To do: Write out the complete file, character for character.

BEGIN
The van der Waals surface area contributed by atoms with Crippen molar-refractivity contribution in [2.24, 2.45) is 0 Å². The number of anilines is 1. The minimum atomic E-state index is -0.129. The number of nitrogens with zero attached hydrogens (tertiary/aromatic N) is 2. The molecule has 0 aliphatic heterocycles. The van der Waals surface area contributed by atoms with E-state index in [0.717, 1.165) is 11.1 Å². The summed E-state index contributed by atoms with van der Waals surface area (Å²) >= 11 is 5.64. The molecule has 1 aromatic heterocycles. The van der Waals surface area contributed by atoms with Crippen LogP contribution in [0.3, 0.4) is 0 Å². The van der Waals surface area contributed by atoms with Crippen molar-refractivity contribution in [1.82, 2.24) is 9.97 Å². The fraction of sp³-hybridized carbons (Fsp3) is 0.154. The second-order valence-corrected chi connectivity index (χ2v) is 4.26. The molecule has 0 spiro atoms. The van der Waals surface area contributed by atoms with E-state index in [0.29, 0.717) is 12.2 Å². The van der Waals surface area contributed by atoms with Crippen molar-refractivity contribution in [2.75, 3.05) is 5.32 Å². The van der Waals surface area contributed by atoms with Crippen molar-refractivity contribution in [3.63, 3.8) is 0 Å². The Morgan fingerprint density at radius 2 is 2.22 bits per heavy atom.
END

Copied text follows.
The van der Waals surface area contributed by atoms with Crippen molar-refractivity contribution in [2.24, 2.45) is 0 Å². The number of anilines is 1. The minimum atomic E-state index is -0.129. The number of nitrogens with zero attached hydrogens (tertiary/aromatic N) is 2. The molecule has 0 aliphatic heterocycles. The van der Waals surface area contributed by atoms with E-state index in [0.717, 1.165) is 11.1 Å². The summed E-state index contributed by atoms with van der Waals surface area (Å²) >= 11 is 5.64. The molecule has 1 aromatic heterocycles. The van der Waals surface area contributed by atoms with Crippen LogP contribution in [0.3, 0.4) is 0 Å². The van der Waals surface area contributed by atoms with Crippen molar-refractivity contribution in [1.82, 2.24) is 9.97 Å². The fraction of sp³-hybridized carbons (Fsp3) is 0.154. The second-order valence-corrected chi connectivity index (χ2v) is 4.26. The molecule has 0 spiro atoms. The van der Waals surface area contributed by atoms with E-state index in [0.29, 0.717) is 12.2 Å². The van der Waals surface area contributed by atoms with Crippen molar-refractivity contribution in [2.75, 3.05) is 5.32 Å². The van der Waals surface area contributed by atoms with Crippen molar-refractivity contribution in [3.63, 3.8) is 0 Å². The Morgan fingerprint density at radius 2 is 2.22 bits per heavy atom.